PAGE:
REVIEW: The Informant!

8 10 2009

You’ve seen plenty of movies about corporate scandals, a few about whistleblowers, and maybe some about informants. But you have never seen one like “The Informant!” The pervasive quirks of director Steven Soderbergh’s latest outing spread all the way to its exclamation point-laden title. Even if it doesn’t make you bust a gut, something in the movie is bound to make you grin from ear to ear, be it Matt Damon’s zany performance or Marvin Hamlisch’s retro score teeming with horns and whistles. Much to my surprise, the movie succeeds not because of Damon’s adept acting skills but rather because of Soderbergh’s expert handling of the eccentric script. His willingness to delve into the depths of the mind of Mark Whitacre (Damon) is nothing short of sensational.

“The Informant!” dares to explore Whitacre, a high-ranking executive at Archer Daniels Midland.  While the company is under close scrutiny by the FBI, Whitacre tips off them to a completely unexpected goldmine – ADM is part of one of the biggest price fixing scheme in history.  He reveals this not out of some sense of moral rectitude but rather due to the coerciveness of his concerned wife.  The FBI instantly puts Whitacre to use, placing him undercover in the heat of the fire.  Under conditions that agents are trained for years to cope with, the FBI’s most improbable informant manages to collect hundreds of hours of evidence relating to the criminal activity.  While on the surface everything looked perfect, the stress was inflaming a certain affliction of Whitacre.  Despite his bumbling demeanor, he is a very cunning man who may be not just a great informant but a informed threat the FBI.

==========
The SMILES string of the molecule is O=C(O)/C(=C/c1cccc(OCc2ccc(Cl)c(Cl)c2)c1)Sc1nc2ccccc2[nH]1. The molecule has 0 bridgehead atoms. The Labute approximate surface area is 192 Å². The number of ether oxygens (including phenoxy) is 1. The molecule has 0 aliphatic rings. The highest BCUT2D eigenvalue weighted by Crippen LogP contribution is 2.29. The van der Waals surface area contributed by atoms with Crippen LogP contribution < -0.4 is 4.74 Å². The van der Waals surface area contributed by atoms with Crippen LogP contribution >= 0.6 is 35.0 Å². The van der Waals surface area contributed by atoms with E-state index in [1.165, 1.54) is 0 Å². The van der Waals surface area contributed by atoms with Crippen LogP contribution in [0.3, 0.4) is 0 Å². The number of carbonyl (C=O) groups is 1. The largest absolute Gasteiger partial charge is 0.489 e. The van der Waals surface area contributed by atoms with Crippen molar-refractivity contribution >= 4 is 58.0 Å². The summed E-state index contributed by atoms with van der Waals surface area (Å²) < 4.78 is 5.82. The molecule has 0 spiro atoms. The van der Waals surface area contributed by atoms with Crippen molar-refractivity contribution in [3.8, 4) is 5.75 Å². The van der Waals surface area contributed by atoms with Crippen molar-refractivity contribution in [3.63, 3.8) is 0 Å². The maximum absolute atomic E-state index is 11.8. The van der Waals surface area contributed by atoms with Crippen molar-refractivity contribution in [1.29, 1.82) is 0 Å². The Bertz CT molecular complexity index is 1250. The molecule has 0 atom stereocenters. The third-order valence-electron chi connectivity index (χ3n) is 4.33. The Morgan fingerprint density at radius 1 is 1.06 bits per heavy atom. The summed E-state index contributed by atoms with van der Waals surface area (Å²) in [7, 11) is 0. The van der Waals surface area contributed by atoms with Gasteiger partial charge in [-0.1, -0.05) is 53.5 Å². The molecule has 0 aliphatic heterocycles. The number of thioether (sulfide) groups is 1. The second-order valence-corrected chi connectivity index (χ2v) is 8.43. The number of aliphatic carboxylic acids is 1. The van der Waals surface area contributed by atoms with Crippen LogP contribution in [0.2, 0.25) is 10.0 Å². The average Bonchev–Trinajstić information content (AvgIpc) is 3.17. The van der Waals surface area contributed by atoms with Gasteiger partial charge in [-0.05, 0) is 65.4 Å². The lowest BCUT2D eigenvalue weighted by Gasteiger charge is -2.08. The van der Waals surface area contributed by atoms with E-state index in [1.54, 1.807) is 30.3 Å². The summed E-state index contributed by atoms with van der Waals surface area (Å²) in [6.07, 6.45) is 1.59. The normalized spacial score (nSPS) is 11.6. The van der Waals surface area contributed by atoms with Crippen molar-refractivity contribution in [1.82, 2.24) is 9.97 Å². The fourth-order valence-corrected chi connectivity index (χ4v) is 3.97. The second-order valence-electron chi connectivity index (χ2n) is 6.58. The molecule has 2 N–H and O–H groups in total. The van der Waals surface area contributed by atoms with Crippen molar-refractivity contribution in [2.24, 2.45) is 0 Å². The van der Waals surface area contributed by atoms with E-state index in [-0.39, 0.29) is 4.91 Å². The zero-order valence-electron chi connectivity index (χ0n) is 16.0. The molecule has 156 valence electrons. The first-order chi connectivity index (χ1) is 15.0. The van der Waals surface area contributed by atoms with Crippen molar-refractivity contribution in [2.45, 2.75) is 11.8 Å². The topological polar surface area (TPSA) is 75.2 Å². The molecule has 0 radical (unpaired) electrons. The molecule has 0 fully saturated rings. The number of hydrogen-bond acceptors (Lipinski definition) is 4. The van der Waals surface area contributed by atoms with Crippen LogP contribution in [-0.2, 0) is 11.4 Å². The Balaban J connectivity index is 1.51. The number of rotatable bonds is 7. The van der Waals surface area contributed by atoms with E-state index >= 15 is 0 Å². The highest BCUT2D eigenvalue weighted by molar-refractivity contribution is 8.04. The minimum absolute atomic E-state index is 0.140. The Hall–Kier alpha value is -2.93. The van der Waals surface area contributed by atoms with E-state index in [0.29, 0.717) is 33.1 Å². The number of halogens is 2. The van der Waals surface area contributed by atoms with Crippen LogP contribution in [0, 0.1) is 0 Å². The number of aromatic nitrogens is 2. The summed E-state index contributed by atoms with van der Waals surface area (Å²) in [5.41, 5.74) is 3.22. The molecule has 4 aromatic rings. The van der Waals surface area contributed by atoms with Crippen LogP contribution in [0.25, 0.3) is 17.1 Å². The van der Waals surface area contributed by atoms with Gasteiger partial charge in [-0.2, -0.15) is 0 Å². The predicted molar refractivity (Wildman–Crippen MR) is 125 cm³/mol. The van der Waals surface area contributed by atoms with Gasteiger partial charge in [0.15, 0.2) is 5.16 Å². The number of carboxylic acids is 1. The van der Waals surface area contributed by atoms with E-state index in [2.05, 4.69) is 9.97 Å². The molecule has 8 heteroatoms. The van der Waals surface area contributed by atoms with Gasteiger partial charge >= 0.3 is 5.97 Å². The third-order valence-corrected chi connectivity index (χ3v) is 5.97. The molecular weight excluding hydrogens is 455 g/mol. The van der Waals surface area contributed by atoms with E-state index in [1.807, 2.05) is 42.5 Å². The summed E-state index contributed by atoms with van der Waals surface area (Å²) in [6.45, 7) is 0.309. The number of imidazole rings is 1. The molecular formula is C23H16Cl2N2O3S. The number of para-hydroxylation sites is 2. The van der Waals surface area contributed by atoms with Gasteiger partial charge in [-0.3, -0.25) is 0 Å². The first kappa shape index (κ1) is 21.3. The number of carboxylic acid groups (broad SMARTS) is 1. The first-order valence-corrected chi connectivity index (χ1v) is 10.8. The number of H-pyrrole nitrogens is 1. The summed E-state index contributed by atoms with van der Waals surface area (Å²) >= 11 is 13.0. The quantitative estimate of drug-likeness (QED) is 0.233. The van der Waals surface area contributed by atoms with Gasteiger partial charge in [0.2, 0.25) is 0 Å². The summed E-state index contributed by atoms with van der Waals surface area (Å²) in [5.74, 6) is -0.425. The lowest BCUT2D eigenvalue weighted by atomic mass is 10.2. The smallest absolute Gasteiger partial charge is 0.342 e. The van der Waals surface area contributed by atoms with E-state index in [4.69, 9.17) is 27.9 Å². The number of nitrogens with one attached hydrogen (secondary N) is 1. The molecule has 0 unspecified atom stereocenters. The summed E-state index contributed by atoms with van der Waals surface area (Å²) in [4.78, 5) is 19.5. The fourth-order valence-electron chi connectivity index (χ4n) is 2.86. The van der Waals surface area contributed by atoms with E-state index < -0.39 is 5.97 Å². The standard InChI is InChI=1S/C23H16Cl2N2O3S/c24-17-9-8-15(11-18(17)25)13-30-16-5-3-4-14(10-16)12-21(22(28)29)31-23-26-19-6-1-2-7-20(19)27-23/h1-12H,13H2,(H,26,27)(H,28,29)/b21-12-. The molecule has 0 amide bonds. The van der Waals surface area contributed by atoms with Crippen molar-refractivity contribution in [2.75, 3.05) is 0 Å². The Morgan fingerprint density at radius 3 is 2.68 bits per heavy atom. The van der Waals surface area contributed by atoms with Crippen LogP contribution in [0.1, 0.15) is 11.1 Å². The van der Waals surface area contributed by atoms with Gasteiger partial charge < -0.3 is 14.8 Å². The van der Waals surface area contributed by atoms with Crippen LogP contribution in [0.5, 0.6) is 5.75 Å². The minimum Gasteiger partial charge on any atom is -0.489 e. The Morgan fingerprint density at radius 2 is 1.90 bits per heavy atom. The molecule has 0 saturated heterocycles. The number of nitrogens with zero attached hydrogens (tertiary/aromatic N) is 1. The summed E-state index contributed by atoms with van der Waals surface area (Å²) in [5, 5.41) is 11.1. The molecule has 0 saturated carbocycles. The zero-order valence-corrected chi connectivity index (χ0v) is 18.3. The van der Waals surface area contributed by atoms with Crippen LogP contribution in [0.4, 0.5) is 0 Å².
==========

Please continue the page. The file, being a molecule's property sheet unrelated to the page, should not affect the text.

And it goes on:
Soderbergh, ever the versatile filmmaker, takes a fairly conventional tale of corporate crime and satirizes the genre.  He makes “The Informant!” not the story of Archer Daniels Midland but rather the story of Mark Whitacre.  Soderbergh executes this vision with precision and panache, getting down to the core of Whitacre himself.  The movie is told through Whitacre’s eyes, and the stylistic elements match how he saw the events occurring.  He sees himself as equivalent to a James Bond-like ’60s era spy; Hamlisch’s offbeat score and the zany editing are just a few of the many ways Soderbergh gives us insight into Whitacre’s mind.  I cannot hammer it in hard enough what a masterstroke this movie is for Soderbergh.  He has given us not only a smart sendup of big business but also a complex portrait of a labyrinthine man.

But the remarkable look at Mark Whitacre is not solely the creation of Steven Soderbergh.  Credit is also due to Matt Damon for getting into the subtle nuances of the character.  There has been plenty of speculation about his Oscar prospects, and the talk is well-deserved. (Heads up, I am leaving reviewer mode and entering Oscar pundit mode.) His name may be enough to squeeze him into the tight Best Actor field, but I doubt that he can win.  The movie isn’t a flashy performance piece for Damon, and that will no doubt work against him.  The movie and character may also be a little too quirky for the Academy as well.  (Back to reviewer mode now.) The more I have thought about Damon’s work, the more I have grown to appreciate its subtle brilliance.  As a self-proclaimed writer, I also attribute the success of the character to screenwriter Scott Z. Burns, who scripted some outrageous interior monologues for Whitacre which often overlapped with the actual dialogue.  It’s mind-boggling to think that this came from the man who wrote the polar opposite “The Bourne Ultimatum.”

I hate to once again lament about the state of Hollywood, but it brings me no joy to announce that a thought-provoking movie like “The Informant!” is such a rarity.  The more I think about it, the more I appreciate it.  Soderbergh’s caper does not yield to the unfortunately accepted norm of instant gratification, instead creating a deliberate character study that only gains luster with time.  B+ / 3stars



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